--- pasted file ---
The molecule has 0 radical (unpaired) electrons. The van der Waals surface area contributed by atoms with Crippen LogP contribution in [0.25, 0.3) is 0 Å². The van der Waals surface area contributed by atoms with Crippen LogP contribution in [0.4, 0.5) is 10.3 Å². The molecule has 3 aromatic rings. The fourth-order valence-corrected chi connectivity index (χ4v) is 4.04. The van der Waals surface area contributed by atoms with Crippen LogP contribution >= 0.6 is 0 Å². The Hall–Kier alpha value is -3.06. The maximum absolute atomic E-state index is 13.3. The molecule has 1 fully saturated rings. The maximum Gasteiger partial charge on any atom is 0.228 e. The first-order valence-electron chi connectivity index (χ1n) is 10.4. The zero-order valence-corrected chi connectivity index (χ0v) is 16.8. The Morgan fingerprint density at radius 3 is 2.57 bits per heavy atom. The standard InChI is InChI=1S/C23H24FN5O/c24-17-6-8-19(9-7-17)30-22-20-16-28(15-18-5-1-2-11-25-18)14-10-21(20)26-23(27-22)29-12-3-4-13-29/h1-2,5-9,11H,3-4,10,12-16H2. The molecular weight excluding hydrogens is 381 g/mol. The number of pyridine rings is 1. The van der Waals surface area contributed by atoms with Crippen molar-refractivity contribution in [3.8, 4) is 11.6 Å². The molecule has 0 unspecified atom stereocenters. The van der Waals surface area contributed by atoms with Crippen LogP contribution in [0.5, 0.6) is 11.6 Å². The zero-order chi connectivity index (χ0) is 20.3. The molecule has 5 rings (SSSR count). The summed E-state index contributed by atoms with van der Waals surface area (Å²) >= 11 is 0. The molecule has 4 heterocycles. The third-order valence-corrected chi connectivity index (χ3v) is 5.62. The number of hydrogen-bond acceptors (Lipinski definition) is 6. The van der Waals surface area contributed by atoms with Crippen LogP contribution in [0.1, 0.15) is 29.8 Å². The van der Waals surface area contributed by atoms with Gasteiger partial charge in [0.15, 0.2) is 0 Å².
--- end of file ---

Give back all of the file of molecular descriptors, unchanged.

The molecule has 0 radical (unpaired) electrons. The van der Waals surface area contributed by atoms with Crippen LogP contribution in [0.25, 0.3) is 0 Å². The van der Waals surface area contributed by atoms with Crippen LogP contribution in [0.4, 0.5) is 10.3 Å². The molecule has 3 aromatic rings. The fourth-order valence-corrected chi connectivity index (χ4v) is 4.04. The van der Waals surface area contributed by atoms with Crippen LogP contribution >= 0.6 is 0 Å². The Hall–Kier alpha value is -3.06. The maximum absolute atomic E-state index is 13.3. The molecule has 1 fully saturated rings. The maximum Gasteiger partial charge on any atom is 0.228 e. The first-order valence-electron chi connectivity index (χ1n) is 10.4. The zero-order valence-corrected chi connectivity index (χ0v) is 16.8. The Morgan fingerprint density at radius 3 is 2.57 bits per heavy atom. The standard InChI is InChI=1S/C23H24FN5O/c24-17-6-8-19(9-7-17)30-22-20-16-28(15-18-5-1-2-11-25-18)14-10-21(20)26-23(27-22)29-12-3-4-13-29/h1-2,5-9,11H,3-4,10,12-16H2. The molecular weight excluding hydrogens is 381 g/mol. The number of pyridine rings is 1. The van der Waals surface area contributed by atoms with Crippen molar-refractivity contribution in [3.8, 4) is 11.6 Å². The molecule has 0 unspecified atom stereocenters. The van der Waals surface area contributed by atoms with Crippen LogP contribution in [0.5, 0.6) is 11.6 Å². The zero-order chi connectivity index (χ0) is 20.3. The molecule has 5 rings (SSSR count). The summed E-state index contributed by atoms with van der Waals surface area (Å²) >= 11 is 0. The molecule has 4 heterocycles. The third-order valence-corrected chi connectivity index (χ3v) is 5.62. The number of hydrogen-bond acceptors (Lipinski definition) is 6. The van der Waals surface area contributed by atoms with Crippen LogP contribution in [0.1, 0.15) is 29.8 Å². The van der Waals surface area contributed by atoms with Gasteiger partial charge in [0.15, 0.2) is 0 Å².